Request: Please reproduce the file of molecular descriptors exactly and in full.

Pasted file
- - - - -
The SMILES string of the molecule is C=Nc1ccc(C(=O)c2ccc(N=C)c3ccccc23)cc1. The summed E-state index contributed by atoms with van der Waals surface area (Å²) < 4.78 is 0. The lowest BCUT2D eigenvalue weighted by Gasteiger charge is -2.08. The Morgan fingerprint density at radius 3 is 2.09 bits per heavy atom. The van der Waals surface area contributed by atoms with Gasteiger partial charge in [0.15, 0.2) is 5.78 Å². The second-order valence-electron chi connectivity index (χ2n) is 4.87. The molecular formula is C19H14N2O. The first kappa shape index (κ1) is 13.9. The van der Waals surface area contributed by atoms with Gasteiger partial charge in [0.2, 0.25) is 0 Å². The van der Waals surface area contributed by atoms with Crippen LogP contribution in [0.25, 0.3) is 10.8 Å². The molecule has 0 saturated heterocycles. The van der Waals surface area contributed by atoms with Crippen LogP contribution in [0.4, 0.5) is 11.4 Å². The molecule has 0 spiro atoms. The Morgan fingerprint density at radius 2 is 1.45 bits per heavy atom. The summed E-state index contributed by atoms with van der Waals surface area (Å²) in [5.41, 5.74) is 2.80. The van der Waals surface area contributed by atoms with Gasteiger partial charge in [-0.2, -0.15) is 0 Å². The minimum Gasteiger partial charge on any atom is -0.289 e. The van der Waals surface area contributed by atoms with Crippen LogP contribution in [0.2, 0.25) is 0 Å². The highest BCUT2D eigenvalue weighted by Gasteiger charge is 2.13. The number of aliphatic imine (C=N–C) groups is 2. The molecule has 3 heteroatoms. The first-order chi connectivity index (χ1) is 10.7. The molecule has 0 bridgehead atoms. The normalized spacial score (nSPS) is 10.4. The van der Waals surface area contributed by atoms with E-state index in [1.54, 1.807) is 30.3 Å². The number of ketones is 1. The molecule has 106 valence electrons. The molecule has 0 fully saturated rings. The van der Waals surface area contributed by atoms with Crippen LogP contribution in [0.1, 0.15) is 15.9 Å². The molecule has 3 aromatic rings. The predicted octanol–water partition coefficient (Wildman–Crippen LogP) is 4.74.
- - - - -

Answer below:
The SMILES string of the molecule is C=Nc1ccc(C(=O)c2ccc(N=C)c3ccccc23)cc1. The summed E-state index contributed by atoms with van der Waals surface area (Å²) < 4.78 is 0. The lowest BCUT2D eigenvalue weighted by Gasteiger charge is -2.08. The Morgan fingerprint density at radius 3 is 2.09 bits per heavy atom. The van der Waals surface area contributed by atoms with Gasteiger partial charge in [0.15, 0.2) is 5.78 Å². The second-order valence-electron chi connectivity index (χ2n) is 4.87. The molecular formula is C19H14N2O. The first kappa shape index (κ1) is 13.9. The van der Waals surface area contributed by atoms with Gasteiger partial charge in [0.2, 0.25) is 0 Å². The van der Waals surface area contributed by atoms with Crippen LogP contribution in [0.25, 0.3) is 10.8 Å². The molecule has 0 saturated heterocycles. The van der Waals surface area contributed by atoms with Crippen LogP contribution in [0.4, 0.5) is 11.4 Å². The molecule has 0 spiro atoms. The Morgan fingerprint density at radius 2 is 1.45 bits per heavy atom. The summed E-state index contributed by atoms with van der Waals surface area (Å²) in [5.41, 5.74) is 2.80. The van der Waals surface area contributed by atoms with Gasteiger partial charge in [-0.2, -0.15) is 0 Å². The minimum Gasteiger partial charge on any atom is -0.289 e. The van der Waals surface area contributed by atoms with Crippen LogP contribution in [0.2, 0.25) is 0 Å². The highest BCUT2D eigenvalue weighted by Gasteiger charge is 2.13. The number of aliphatic imine (C=N–C) groups is 2. The molecule has 3 heteroatoms. The first-order chi connectivity index (χ1) is 10.7. The molecule has 0 bridgehead atoms. The normalized spacial score (nSPS) is 10.4. The van der Waals surface area contributed by atoms with E-state index in [1.54, 1.807) is 30.3 Å². The number of ketones is 1. The molecule has 106 valence electrons. The molecule has 0 fully saturated rings. The van der Waals surface area contributed by atoms with Crippen LogP contribution in [0.1, 0.15) is 15.9 Å². The molecule has 3 aromatic rings. The predicted octanol–water partition coefficient (Wildman–Crippen LogP) is 4.74.